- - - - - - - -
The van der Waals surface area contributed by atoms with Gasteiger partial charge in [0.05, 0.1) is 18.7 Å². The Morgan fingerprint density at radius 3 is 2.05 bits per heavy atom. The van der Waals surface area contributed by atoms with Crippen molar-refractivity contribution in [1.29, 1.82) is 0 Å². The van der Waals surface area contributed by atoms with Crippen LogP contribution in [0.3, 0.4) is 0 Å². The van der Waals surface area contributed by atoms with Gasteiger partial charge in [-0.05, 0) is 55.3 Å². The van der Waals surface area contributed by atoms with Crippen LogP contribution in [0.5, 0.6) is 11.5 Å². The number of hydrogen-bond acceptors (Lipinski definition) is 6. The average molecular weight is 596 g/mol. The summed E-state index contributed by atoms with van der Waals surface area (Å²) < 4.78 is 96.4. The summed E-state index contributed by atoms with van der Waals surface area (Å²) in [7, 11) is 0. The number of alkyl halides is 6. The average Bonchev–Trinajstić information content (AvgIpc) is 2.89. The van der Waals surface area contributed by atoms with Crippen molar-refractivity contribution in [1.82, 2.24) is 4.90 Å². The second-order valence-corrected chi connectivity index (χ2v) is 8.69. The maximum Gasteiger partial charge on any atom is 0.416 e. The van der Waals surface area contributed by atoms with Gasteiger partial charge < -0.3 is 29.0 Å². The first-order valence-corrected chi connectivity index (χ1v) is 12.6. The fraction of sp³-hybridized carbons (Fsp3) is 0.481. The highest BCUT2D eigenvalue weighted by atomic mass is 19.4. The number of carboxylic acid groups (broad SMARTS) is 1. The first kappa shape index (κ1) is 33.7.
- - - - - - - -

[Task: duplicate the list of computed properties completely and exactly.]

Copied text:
The van der Waals surface area contributed by atoms with Gasteiger partial charge in [0.05, 0.1) is 18.7 Å². The Morgan fingerprint density at radius 3 is 2.05 bits per heavy atom. The van der Waals surface area contributed by atoms with Crippen molar-refractivity contribution in [1.29, 1.82) is 0 Å². The van der Waals surface area contributed by atoms with Crippen LogP contribution in [0.3, 0.4) is 0 Å². The van der Waals surface area contributed by atoms with Gasteiger partial charge in [-0.05, 0) is 55.3 Å². The van der Waals surface area contributed by atoms with Crippen LogP contribution in [0.5, 0.6) is 11.5 Å². The number of hydrogen-bond acceptors (Lipinski definition) is 6. The average molecular weight is 596 g/mol. The summed E-state index contributed by atoms with van der Waals surface area (Å²) < 4.78 is 96.4. The summed E-state index contributed by atoms with van der Waals surface area (Å²) in [7, 11) is 0. The number of alkyl halides is 6. The average Bonchev–Trinajstić information content (AvgIpc) is 2.89. The van der Waals surface area contributed by atoms with Crippen molar-refractivity contribution in [1.82, 2.24) is 4.90 Å². The second-order valence-corrected chi connectivity index (χ2v) is 8.69. The maximum Gasteiger partial charge on any atom is 0.416 e. The van der Waals surface area contributed by atoms with Gasteiger partial charge < -0.3 is 29.0 Å². The first-order valence-corrected chi connectivity index (χ1v) is 12.6. The fraction of sp³-hybridized carbons (Fsp3) is 0.481. The highest BCUT2D eigenvalue weighted by atomic mass is 19.4. The number of carboxylic acid groups (broad SMARTS) is 1. The first kappa shape index (κ1) is 33.7.